HE ENROLLED to study acting, and was given the title role in Othello before attending graduate school at the American Conservato­ry Theater in San Francisco then returned to New York to begin a profession­al acting career. He and Pauletta were both just starting out when baby John David came along a year into their marriage. He says now that it was the arrival of his son that forced him to become serious about making a success of his career. “When John David was born, acting became a case of making a living,” he says. “He came out and I went ‘Whoa!’ “He was life, the miracle of life. And he was looking at me, like, ‘Well, who are you because first of all I want Mom? I don’t trust you, but you need to get me something to eat, and I need clothes’. “So when that happens, right away you start going about the business of what you’re supposed to do – I just thought, ‘Man, I’ve got to get out of here and get a job!’ “Then you look up and it’s 30 years later, and here we are.” The veteran actor still remembers the first family house he bought, in the pleasant Los Angeles neighbourh­ood of Toluca Lake.

“It was a homey sort of home,” he says, smiling. “I would have to go away to shoot films and I’d come home and before I went in, I’d walk around the outside of the house first, and I’d look at it and I’d be, like, ‘Oh, yeah, this is why I’m busting my behind. I’d go in, everybody’s comfortabl­e, all the children are sleeping, I’m, like, ‘All right, I’m doing my job’.”

From those humble beginnings, it all started to fall into place, helped enormously by his role as Dr Phillip Chandler in NBC’s television hospital drama St. Elsewhere. Denzel was one of only a few African-American actors to appear on the series for its entire six-year run.

In 1987, he starred as South African antiaparth­eid political activist Steven Biko in Richard Attenborou­gh’s Cry Freedom. Roles in Malcolm X, Philadelph­ia, Crimson Tide and Fallen followed and in 2000 Denzel won a Golden Globe for The Hurricane, the film about boxer Rubin “Hurricane” Carter, making him the first black actor to win the award since Sidney Poitier in 1963. He won two Academy Awards: Best Supporting Actor for playing a soldier in the historical drama film Glory and Best Actor for his role as corrupt detective Alonzo Harris in the crime thriller Training Day. Last year, The New York Times ranked him as the greatest actor of the 21st century.

APIONEER of the greater inclusion of Black Americans in the movies, he says he could not be more proud of the new generation of up and comers. “A couple of years ago I was in New York doing a play and I went to see a screening of (the 2018 superhero film) Black Panther. And I sat down and I watched the movie and I shed a tear because for all the 40 years that I’ve been at this – from Sidney Poitier to me and from me to see what those young kids were doing up there – it felt like, ‘Oh, man, it’s their ball now’.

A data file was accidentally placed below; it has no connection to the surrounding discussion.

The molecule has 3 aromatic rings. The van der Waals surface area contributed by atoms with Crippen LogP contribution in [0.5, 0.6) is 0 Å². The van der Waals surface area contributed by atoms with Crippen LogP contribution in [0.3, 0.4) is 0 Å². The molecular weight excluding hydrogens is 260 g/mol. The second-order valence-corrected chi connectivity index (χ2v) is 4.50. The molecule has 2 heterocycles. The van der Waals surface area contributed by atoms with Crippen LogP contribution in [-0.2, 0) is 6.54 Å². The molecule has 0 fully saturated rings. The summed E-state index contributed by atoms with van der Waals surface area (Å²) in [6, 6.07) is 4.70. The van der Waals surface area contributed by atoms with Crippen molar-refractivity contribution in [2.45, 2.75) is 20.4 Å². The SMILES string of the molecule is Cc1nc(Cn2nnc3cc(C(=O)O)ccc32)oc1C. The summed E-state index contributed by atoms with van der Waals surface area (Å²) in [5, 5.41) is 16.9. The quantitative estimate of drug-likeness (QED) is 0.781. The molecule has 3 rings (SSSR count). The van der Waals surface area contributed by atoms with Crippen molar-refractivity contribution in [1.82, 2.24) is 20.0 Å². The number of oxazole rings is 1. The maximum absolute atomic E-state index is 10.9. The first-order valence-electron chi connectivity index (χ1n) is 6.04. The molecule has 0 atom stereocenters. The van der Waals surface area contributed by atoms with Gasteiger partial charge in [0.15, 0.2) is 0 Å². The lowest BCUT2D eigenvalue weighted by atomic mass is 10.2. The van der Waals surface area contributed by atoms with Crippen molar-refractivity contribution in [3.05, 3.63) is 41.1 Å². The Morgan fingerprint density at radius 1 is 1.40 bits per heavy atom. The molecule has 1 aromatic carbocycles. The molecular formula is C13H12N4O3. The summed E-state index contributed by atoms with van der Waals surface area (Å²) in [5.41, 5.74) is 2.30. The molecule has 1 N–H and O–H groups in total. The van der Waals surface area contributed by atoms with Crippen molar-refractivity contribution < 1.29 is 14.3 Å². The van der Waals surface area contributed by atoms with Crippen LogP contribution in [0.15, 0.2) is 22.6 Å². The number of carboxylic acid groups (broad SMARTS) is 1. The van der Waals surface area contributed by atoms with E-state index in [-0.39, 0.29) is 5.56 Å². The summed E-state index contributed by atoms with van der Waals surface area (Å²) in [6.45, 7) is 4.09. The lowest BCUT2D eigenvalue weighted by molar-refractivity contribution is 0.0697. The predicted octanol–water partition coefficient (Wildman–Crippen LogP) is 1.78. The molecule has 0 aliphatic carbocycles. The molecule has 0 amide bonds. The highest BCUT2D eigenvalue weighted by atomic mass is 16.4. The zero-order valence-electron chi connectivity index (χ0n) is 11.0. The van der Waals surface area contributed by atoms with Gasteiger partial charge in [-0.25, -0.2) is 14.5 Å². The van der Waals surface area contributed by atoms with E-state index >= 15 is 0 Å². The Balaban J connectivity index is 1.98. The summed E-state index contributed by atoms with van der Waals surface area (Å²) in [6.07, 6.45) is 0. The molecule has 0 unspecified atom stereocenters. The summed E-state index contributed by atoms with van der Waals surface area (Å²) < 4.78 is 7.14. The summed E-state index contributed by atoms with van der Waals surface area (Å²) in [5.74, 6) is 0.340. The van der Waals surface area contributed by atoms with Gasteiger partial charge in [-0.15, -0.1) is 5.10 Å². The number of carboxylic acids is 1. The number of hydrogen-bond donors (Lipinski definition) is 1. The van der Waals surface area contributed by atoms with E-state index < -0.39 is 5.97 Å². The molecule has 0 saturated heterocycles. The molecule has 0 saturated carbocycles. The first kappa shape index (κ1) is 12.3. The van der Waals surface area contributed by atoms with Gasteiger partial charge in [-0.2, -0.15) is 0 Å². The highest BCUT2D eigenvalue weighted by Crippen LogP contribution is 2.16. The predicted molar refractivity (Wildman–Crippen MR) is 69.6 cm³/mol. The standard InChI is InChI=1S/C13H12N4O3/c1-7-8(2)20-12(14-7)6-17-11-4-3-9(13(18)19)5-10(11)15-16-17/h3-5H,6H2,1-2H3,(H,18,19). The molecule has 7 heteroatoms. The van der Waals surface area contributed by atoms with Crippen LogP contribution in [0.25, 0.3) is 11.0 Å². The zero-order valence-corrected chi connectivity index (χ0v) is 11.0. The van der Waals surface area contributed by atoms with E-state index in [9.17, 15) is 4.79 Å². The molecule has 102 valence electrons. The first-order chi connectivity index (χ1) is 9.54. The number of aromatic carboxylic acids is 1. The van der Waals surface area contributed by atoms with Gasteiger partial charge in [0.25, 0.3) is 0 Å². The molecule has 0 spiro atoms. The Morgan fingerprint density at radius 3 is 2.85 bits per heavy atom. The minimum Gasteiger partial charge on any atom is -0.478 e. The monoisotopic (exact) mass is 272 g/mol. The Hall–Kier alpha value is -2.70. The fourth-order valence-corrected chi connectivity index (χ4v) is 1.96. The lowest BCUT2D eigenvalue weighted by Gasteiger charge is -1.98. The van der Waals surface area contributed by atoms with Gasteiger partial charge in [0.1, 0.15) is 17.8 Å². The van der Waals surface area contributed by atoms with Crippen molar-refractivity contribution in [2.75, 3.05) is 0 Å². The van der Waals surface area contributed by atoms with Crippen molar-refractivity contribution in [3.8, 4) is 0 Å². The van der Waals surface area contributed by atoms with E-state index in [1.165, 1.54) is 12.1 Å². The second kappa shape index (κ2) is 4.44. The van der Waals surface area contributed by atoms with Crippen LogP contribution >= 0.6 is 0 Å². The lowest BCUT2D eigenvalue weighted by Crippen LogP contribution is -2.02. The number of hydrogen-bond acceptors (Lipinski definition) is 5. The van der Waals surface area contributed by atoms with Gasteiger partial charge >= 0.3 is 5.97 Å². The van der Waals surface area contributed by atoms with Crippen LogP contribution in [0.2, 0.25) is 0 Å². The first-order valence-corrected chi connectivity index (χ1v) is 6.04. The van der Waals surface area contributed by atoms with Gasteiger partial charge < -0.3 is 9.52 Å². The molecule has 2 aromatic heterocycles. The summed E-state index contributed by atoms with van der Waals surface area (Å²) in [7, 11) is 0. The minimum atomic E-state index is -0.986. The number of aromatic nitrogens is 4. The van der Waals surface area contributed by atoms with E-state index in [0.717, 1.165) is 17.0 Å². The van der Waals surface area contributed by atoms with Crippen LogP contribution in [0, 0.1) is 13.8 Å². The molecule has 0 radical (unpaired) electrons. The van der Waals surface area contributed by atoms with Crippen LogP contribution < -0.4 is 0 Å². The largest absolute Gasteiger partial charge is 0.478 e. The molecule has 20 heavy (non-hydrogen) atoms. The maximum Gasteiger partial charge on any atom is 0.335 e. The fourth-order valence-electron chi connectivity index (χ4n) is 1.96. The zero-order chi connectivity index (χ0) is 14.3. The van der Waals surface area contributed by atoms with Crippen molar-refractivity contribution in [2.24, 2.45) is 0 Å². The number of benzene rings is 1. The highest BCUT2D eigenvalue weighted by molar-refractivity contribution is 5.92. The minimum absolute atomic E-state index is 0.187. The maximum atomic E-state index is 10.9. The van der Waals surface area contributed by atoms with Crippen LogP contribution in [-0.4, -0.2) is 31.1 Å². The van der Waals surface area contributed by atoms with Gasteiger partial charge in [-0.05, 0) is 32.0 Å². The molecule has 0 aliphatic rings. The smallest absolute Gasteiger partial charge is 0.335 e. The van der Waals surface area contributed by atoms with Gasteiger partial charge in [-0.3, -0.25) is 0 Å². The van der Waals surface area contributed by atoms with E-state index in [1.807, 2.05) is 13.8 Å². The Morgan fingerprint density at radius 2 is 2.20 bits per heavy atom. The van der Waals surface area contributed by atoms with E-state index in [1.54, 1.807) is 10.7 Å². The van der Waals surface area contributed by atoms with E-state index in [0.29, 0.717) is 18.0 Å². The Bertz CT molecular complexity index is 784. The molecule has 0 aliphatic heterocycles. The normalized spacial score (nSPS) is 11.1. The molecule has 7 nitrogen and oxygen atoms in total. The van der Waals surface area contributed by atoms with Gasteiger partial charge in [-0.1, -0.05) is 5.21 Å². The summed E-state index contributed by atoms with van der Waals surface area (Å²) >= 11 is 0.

“I have not finished the race but I’ve handed the baton on and I’m happy to see them go. If they want to come back around the track and give me the baton again I’ll run my leg, but it’s good to know the baton is in good hands going forward.”

A former athlete, Denzel confesses that he is feeling his 66 years. “You are slower,” he admits. “And stretching is more important than it used to be. But the good thing is, you get more patient because you have to be. That’s good in the marriage, too, although I have a way to go.

“I was saying to a friend of mine, ‘These days, I say to my wife, Honey, you’re right’.

“My friend says, ‘Well, you’ve got to go to the next level, which is, How can I help? Let her say everything, get everything out, then say, ‘How can I help?’”

Denzel adds, happily, that one area where Mrs Washington most firmly does not need help, is in the cookery department.

“Anything my wife makes is my favourite meal,” he announces with satisfacti­on. “I better say that. But I mean it, though, seriously, she’s a great cook. I don’t drink, but anything she cooks is my favourite thing to eat.”

And for dessert?

He thinks and then smiles. “Haagen-Dazs is involved,” he says, firmly, all but licking his chops at the idea.

● The Little Things will be available to watch on Amazon Prime from February 12

‘I make movies and there’s no magic pill. You can do everything right and never get anywhere’

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 ??  ?? SCREEN PRESENCE: Denzel with Rami Malek, left, and Chris Bauer in his new film The Little Things
SCREEN PRESENCE: Denzel with Rami Malek, left, and Chris Bauer in his new film The Little Things
 ??  ?? RISING STAR: Daughter Olivia’s ‘so good’ he says
RISING STAR: Daughter Olivia’s ‘so good’ he says
 ?? Pictures: GETTY ??
Pictures: GETTY
 ??  ?? ACTING DYNASTY: Denzel is proud of his family’s achievemen­ts which he attributes to wife Pauletta, second from the left
ACTING DYNASTY: Denzel is proud of his family’s achievemen­ts which he attributes to wife Pauletta, second from the left